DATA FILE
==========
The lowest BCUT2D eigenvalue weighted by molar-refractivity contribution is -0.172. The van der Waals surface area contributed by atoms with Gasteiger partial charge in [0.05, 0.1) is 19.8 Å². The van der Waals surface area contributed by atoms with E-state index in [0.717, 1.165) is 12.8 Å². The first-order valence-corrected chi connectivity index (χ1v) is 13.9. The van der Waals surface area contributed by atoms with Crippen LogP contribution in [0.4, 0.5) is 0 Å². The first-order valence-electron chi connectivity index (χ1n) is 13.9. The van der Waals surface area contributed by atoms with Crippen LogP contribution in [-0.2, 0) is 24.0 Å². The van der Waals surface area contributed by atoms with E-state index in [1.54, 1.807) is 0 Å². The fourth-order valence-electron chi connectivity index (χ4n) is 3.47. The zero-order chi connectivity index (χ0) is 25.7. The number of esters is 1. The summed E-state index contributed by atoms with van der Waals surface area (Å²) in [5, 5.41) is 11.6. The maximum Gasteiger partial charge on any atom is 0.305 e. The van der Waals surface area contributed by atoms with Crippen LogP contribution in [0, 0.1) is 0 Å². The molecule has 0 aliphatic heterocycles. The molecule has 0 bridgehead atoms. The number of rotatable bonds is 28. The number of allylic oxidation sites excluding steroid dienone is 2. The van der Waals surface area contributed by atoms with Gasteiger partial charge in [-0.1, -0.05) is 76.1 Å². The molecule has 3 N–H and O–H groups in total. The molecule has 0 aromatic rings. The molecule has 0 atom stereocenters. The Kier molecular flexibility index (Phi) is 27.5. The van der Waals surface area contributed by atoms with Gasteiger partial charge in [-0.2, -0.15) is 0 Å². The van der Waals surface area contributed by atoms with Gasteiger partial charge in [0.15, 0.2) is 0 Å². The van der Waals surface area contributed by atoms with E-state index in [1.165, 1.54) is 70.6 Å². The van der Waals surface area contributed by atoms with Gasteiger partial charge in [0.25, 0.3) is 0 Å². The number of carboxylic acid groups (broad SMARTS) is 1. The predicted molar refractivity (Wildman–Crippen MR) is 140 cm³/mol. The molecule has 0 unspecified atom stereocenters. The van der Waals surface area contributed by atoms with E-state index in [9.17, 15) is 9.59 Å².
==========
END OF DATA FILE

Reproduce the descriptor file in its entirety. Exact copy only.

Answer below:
The lowest BCUT2D eigenvalue weighted by molar-refractivity contribution is -0.172. The van der Waals surface area contributed by atoms with Gasteiger partial charge in [0.05, 0.1) is 19.8 Å². The van der Waals surface area contributed by atoms with E-state index in [0.717, 1.165) is 12.8 Å². The first-order valence-corrected chi connectivity index (χ1v) is 13.9. The van der Waals surface area contributed by atoms with Crippen LogP contribution in [0.4, 0.5) is 0 Å². The first-order valence-electron chi connectivity index (χ1n) is 13.9. The van der Waals surface area contributed by atoms with Crippen LogP contribution in [-0.2, 0) is 24.0 Å². The van der Waals surface area contributed by atoms with E-state index in [1.54, 1.807) is 0 Å². The fourth-order valence-electron chi connectivity index (χ4n) is 3.47. The zero-order chi connectivity index (χ0) is 25.7. The number of esters is 1. The summed E-state index contributed by atoms with van der Waals surface area (Å²) in [5, 5.41) is 11.6. The maximum Gasteiger partial charge on any atom is 0.305 e. The van der Waals surface area contributed by atoms with Crippen LogP contribution in [0, 0.1) is 0 Å². The molecule has 0 aliphatic heterocycles. The molecule has 0 bridgehead atoms. The number of rotatable bonds is 28. The number of allylic oxidation sites excluding steroid dienone is 2. The van der Waals surface area contributed by atoms with Gasteiger partial charge in [-0.1, -0.05) is 76.1 Å². The molecule has 3 N–H and O–H groups in total. The molecule has 0 aromatic rings. The molecule has 0 atom stereocenters. The Kier molecular flexibility index (Phi) is 27.5. The van der Waals surface area contributed by atoms with Gasteiger partial charge in [-0.2, -0.15) is 0 Å². The van der Waals surface area contributed by atoms with Gasteiger partial charge in [0.15, 0.2) is 0 Å². The van der Waals surface area contributed by atoms with E-state index in [1.165, 1.54) is 70.6 Å². The van der Waals surface area contributed by atoms with Gasteiger partial charge in [0.25, 0.3) is 0 Å². The number of carboxylic acid groups (broad SMARTS) is 1. The predicted molar refractivity (Wildman–Crippen MR) is 140 cm³/mol. The molecule has 0 unspecified atom stereocenters. The van der Waals surface area contributed by atoms with E-state index in [9.17, 15) is 9.59 Å².